“Smart Pump” for Diabetes is Step Toward Artificial Pancreas

By Breanna Draxler | June 24, 2013 3:32 pm
insulin pump used to treat type 1 diabetes

Current insulin pump technology. Image courtesy of Hdc Photo/Shutterstock.

For those with type 1 diabetes, low blood sugar can translate to a lack of energy during the day. But if it occurs at night, when a person is sleeping, low blood sugar can lead to a coma, seizure, or even death. An artificial pancreas would not only eliminate the need for regular insulin shots during the day but also avoid dangerous episodes of nighttime hypoglycemia. A recent clinical trial put an early version of such a device to the test.

Researchers equipped 247 diabetic participants with sensors that constantly monitored their blood sugar levels. Half of the participants wore normal insulin pumps to supply a steady, low dose of insulin. The other half used the new “smart pumps,” which are programmed to shut off the insulin supply for two hours whenever a person’s blood-sugar fell to a certain level.

During the three-month trial, participants with smart pumps experienced a third fewer episodes of hypoglycemia than those with the regular pumps. And the number of cases where blood-sugar levels dropped low enough to need medical attention were non-existent in the smart pump group. Four people with the regular pump experienced such an episode.

The smart pump is already being produced by a Minneapolis-based company called Medtronic, and is available in European markets. It is currently under review by the Food and Drug Administration for use in the United States, according to CBS.

The smart pump’s automatic shut-off feature brings researchers closer to their goal of producing an artificial pancreas that could one day eliminate diabetics’ blood-sugar highs and lows by precisely tracking glucose levels and automatically delivering specific doses of insulin as needed. The results of the company-sponsored study were published in the New England Journal of Medicine over the weekend and presented Saturday at the American Diabetes Association conference in Chicago.

The artificial pancreas is mainly aimed at treating type 1 diabetes, which is most often found in children and makes up about 5 percent of the 26 million cases of diabetes in the United States. Still, the device’s ability to regulate insulin levels could prove helpful for the millions of people with type 2 as well.

CATEGORIZED UNDER: Health & Medicine, top posts
  • Nina Darguzis

    This is a great step in technology. As much as I cannot use the insulin pump due to complications, if they were to perfect and artificial pancreas I’d be lining up.

  • Felix Turner

    As a type-1 diabetic, I’m very excited for the prospects of insulin pumps automatically linked to BG monitors. However,the big problem with this tech is that it can easily kill you. If the monitor gets miscalibrated and incorrectly detects high BG (which is not uncommon with current BG monitors), it will keep pumping extra insulin, potentially causing hypoglycemia while you sleep. The current solution of a separate pump and monitor requires a manual step to actually pump the bolus, which removes this risk at the cost of being a lot more inconvenient. Presumably the new tech has some clever solution to this problem.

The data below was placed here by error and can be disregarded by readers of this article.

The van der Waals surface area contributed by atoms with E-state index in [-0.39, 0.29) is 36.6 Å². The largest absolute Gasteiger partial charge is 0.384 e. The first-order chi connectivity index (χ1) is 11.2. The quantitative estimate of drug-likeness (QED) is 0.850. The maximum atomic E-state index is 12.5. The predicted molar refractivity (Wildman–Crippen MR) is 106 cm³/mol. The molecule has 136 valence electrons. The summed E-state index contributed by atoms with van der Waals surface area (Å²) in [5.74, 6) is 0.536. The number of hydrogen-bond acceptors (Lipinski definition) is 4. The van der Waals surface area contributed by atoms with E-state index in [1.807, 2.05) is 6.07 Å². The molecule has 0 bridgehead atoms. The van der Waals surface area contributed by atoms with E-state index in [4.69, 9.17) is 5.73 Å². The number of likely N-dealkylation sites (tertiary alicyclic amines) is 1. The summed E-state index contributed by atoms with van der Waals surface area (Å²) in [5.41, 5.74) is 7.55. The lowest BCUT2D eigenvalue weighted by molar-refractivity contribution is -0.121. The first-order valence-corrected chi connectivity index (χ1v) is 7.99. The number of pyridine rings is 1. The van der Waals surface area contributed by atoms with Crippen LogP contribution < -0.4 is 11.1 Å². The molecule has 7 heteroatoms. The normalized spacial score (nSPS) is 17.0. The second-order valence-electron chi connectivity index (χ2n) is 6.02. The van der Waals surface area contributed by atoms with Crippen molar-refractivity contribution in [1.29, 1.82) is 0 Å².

• Andrew Cader

    Please can I have one……..am sick and tired of highs and lows.

  • http://www.libertynewspost.com/ Liberty Newspost

    I wonder when the Mafia, I mean the FDA, will approve the pump that is already being used in European Markets? I expect after the pharmaceutical companies come to some sort of “Agreement”

    • john

      A late reply to your comment but I really don’t think you have all the information needed to make such an assumption!

  • David Shapiro

    Smart insulin is coming soon. That could turn out to be a better alternative to this. One question I have about this is it says it turns off insulin for 2 hours. If it is smart, why did it ever get to a point where I needed to turn insulin off to 2 hours? Also, turning insulin off for 2 hours if I am low does not what we need. That does not address the onboard insulin–in that, the insulin already delivered that most likely caused the low in the first place. We need to wake, take glucose and get back to a normal level and try and fight off the onboard insulin that is already in the works. We are capable of suspending the insulin ourselves at this point for as little or much time as we need (2 hours might be too much). Again, I think the smart insulin is the way to go and see little benefit with this. Maybe the article does not explain as well the real features and advantages of the pump would be the only other possibility.

    • john

      This was only a trial for the device. I wrote an article on Diabetes for a local magazine here where I live and interviewed a specialist who was quite up to speed on the development of these smart pumps. The goal is to be able to read glucose levels and respond with insulin dosed to reflect the natural behaviour of a non-diabetic organ. Your question is valid. This article is for the general public and not nearly comprehensive as the studies. Most people would not even understand the technical details. My own father has been type one from childhood but right now he has cancer and in his weakened state and loss of weight, his pancreas still functions at a level such that insulin injections are not even necessary to keep his blood sugar at normal levels. It has been quite a shift from the last 68 years where he had to monitor and inject multiple times daily!
      You can find better and less dumbed down information about these machines on the net if you want better answers!


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